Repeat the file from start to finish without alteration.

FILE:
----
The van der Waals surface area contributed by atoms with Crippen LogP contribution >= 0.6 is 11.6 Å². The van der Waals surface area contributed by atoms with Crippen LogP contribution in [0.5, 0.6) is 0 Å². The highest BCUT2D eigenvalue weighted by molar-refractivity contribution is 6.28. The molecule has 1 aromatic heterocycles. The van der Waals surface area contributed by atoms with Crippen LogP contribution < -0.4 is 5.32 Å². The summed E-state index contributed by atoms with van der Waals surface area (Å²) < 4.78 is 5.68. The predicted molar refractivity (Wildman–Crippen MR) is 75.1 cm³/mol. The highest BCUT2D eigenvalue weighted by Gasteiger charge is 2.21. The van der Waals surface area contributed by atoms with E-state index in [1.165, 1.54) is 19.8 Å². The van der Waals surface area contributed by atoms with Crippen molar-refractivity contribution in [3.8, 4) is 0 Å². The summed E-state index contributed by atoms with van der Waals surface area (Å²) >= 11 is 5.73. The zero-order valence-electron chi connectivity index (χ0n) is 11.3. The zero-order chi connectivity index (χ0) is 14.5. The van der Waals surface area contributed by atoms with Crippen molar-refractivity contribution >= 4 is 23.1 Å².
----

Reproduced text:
The van der Waals surface area contributed by atoms with Crippen LogP contribution >= 0.6 is 11.6 Å². The van der Waals surface area contributed by atoms with Crippen LogP contribution in [0.5, 0.6) is 0 Å². The highest BCUT2D eigenvalue weighted by molar-refractivity contribution is 6.28. The molecule has 1 aromatic heterocycles. The van der Waals surface area contributed by atoms with Crippen LogP contribution < -0.4 is 5.32 Å². The summed E-state index contributed by atoms with van der Waals surface area (Å²) < 4.78 is 5.68. The predicted molar refractivity (Wildman–Crippen MR) is 75.1 cm³/mol. The highest BCUT2D eigenvalue weighted by Gasteiger charge is 2.21. The van der Waals surface area contributed by atoms with E-state index in [1.165, 1.54) is 19.8 Å². The van der Waals surface area contributed by atoms with Crippen molar-refractivity contribution in [3.8, 4) is 0 Å². The summed E-state index contributed by atoms with van der Waals surface area (Å²) >= 11 is 5.73. The zero-order valence-electron chi connectivity index (χ0n) is 11.3. The zero-order chi connectivity index (χ0) is 14.5. The van der Waals surface area contributed by atoms with Crippen molar-refractivity contribution >= 4 is 23.1 Å².